In recent years, the trend in competition and M&A regulation has been firmly angled towards greater oversight and protectionism. The EU Foreign Subsidies Regulation, expected to go live next year, is the next piece of legislation to follow this trend.
The regulation, which is intended to level the playing fields in EU’s markets, expands on the EU State Aid Regulation by providing guidelines and rules for firms that receive a subsidy from a non-EU government. While many have viewed this as a very positive step, the broad-ranging powers given to the Commission in the regulation are expected to create significant legal uncertainty for firms in scope.
“There’s distortion in the markets created by companies that receive subsidies from their own government and then come to Europe for M&A activity or to bid for a public contract and distort the level playing field in Europe,” said Genevra Forwood, partner at White & Case. “The Foreign Subsidies Regulation will complete the European Commission’s regulatory toolbox and allow them to address this.”
What deals will it impact?
The regulation requires a notification in three circumstances. The first is as part of M&A transactions where the target firm has a turnover in the EU of more than €500 million ($499 million) and there was a financial contribution to the target or acquirer of more than €5 million ($49.87 million). The second circumstance is in public procurement deals.
Unlike the first two, the third circumstance where the law can be applied is not triggered by an event but, under an ex officio tool, the Commission is able to investigate any firms and deals which have received such contributions. Together, the three circumstances mean that the EU will have far-reaching power in applying the law.
“Companies in scope are primarily those looking to invest and operate in Europe,” said White & Case’s Forwood. “Because the rules are pretty broad, investors from any non-EU country could be looking at scrutiny under these rules.”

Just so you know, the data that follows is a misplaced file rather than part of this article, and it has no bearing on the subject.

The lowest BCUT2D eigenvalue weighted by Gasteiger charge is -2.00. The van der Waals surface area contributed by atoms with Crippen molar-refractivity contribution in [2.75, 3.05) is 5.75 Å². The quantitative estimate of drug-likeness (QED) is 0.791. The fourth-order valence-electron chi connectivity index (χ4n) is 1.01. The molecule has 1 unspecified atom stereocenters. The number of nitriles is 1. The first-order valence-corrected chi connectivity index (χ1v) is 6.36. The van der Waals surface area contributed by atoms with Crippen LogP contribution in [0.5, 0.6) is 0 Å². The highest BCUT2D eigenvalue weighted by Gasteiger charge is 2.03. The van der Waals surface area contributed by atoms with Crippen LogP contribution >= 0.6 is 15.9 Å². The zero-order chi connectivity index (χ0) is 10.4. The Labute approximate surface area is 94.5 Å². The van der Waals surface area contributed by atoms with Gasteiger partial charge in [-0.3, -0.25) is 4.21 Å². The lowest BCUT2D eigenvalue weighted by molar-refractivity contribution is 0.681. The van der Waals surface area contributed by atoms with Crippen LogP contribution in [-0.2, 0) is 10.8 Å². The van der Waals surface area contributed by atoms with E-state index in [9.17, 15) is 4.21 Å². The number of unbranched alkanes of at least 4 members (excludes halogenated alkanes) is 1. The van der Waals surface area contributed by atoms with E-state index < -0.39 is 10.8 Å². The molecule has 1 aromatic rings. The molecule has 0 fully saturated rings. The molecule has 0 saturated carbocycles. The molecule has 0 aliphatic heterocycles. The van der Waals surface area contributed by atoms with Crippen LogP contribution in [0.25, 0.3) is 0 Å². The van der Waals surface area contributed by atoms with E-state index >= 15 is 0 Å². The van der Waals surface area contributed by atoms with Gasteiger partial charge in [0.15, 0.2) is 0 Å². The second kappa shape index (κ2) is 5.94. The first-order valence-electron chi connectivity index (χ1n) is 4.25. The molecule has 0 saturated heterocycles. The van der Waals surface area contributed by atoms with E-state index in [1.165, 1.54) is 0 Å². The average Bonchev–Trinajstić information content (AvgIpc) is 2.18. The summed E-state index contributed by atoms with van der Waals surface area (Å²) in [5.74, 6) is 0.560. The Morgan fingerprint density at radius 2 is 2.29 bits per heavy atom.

Once the regulation is live, deal participants will be required to notify any form of foreign contribution from a non-EU government above the threshold. These contributions could include loans, guarantees, investment such as through sovereign funds and tax cuts given to a firm in the last three years. Many firms are likely to be caught under this because of Covid grants and loans will also apply.
“A lot of the filings will be technical ones because the thresholds are triggered by financial contributions rather than subsidies,” said Natura Gracia, partner at Linklaters. “Therefore we expect there’ll be a lot of filings for deals that aren’t at risk, but dealmakers will still have to go through the process.”
Challenges: broad brush
This far-reaching approach is expected to pose challenges for compliance teams and dealmakers.
“A key concern is that the definition for a foreign subsidy has been left purposefully broad,” said a London-based lawyer. “As it stands, the definition is capable of capturing a variety of financial payments or advantages and it’s not yet clear how the Commission will choose to apply it.”
The Commission has said it will issue further guidance on this in the first 12 months of using the regulation, however market participants do not expect this to solve concerns around legal certainty.
“I think the EU wanted to keep the definition flexible so that the Commission can interpret it for each case,” said Linklaters’ Gracia. “The regulation requires the Commission to issue guidance which is important because of the high level of concern in the market. But I don’t think that this guidance will necessarily be specific to the point that people shouldn’t worry about it anymore.”
This could be even more of a difficulty for firms when the regulation’s ex officio tool is used, which is expected to be given just as much attention by regulators as the notification reviews.